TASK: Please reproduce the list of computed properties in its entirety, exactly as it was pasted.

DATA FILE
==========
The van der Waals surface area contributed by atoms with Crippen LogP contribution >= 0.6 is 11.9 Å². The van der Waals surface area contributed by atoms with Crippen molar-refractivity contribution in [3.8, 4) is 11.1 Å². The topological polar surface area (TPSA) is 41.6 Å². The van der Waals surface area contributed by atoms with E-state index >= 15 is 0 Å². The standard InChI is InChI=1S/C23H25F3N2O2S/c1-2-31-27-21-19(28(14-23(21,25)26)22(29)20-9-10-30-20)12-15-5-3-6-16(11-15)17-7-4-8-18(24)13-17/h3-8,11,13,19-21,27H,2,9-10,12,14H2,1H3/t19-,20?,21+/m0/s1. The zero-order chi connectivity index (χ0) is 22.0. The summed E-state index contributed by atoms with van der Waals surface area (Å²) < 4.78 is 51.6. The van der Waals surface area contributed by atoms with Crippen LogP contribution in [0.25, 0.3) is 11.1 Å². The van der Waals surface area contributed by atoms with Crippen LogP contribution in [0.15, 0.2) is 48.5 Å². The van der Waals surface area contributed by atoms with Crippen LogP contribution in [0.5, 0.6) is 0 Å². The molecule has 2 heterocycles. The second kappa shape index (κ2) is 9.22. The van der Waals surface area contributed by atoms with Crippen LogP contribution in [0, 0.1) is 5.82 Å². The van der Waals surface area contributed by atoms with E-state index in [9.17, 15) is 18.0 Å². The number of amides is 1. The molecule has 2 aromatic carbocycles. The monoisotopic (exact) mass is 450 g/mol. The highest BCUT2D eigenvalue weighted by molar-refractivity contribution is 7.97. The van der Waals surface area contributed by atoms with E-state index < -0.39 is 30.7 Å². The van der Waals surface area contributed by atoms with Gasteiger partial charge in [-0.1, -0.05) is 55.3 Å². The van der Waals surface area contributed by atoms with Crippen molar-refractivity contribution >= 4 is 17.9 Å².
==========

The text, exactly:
The van der Waals surface area contributed by atoms with Crippen LogP contribution >= 0.6 is 11.9 Å². The van der Waals surface area contributed by atoms with Crippen molar-refractivity contribution in [3.8, 4) is 11.1 Å². The topological polar surface area (TPSA) is 41.6 Å². The van der Waals surface area contributed by atoms with E-state index >= 15 is 0 Å². The standard InChI is InChI=1S/C23H25F3N2O2S/c1-2-31-27-21-19(28(14-23(21,25)26)22(29)20-9-10-30-20)12-15-5-3-6-16(11-15)17-7-4-8-18(24)13-17/h3-8,11,13,19-21,27H,2,9-10,12,14H2,1H3/t19-,20?,21+/m0/s1. The zero-order chi connectivity index (χ0) is 22.0. The summed E-state index contributed by atoms with van der Waals surface area (Å²) < 4.78 is 51.6. The van der Waals surface area contributed by atoms with Crippen LogP contribution in [0.25, 0.3) is 11.1 Å². The van der Waals surface area contributed by atoms with Crippen LogP contribution in [0.15, 0.2) is 48.5 Å². The van der Waals surface area contributed by atoms with Crippen LogP contribution in [0.5, 0.6) is 0 Å². The molecule has 2 heterocycles. The second kappa shape index (κ2) is 9.22. The van der Waals surface area contributed by atoms with Crippen LogP contribution in [0, 0.1) is 5.82 Å². The van der Waals surface area contributed by atoms with E-state index in [9.17, 15) is 18.0 Å². The number of amides is 1. The molecule has 2 aromatic carbocycles. The monoisotopic (exact) mass is 450 g/mol. The highest BCUT2D eigenvalue weighted by molar-refractivity contribution is 7.97. The van der Waals surface area contributed by atoms with E-state index < -0.39 is 30.7 Å². The van der Waals surface area contributed by atoms with Gasteiger partial charge in [-0.1, -0.05) is 55.3 Å². The van der Waals surface area contributed by atoms with Crippen molar-refractivity contribution >= 4 is 17.9 Å².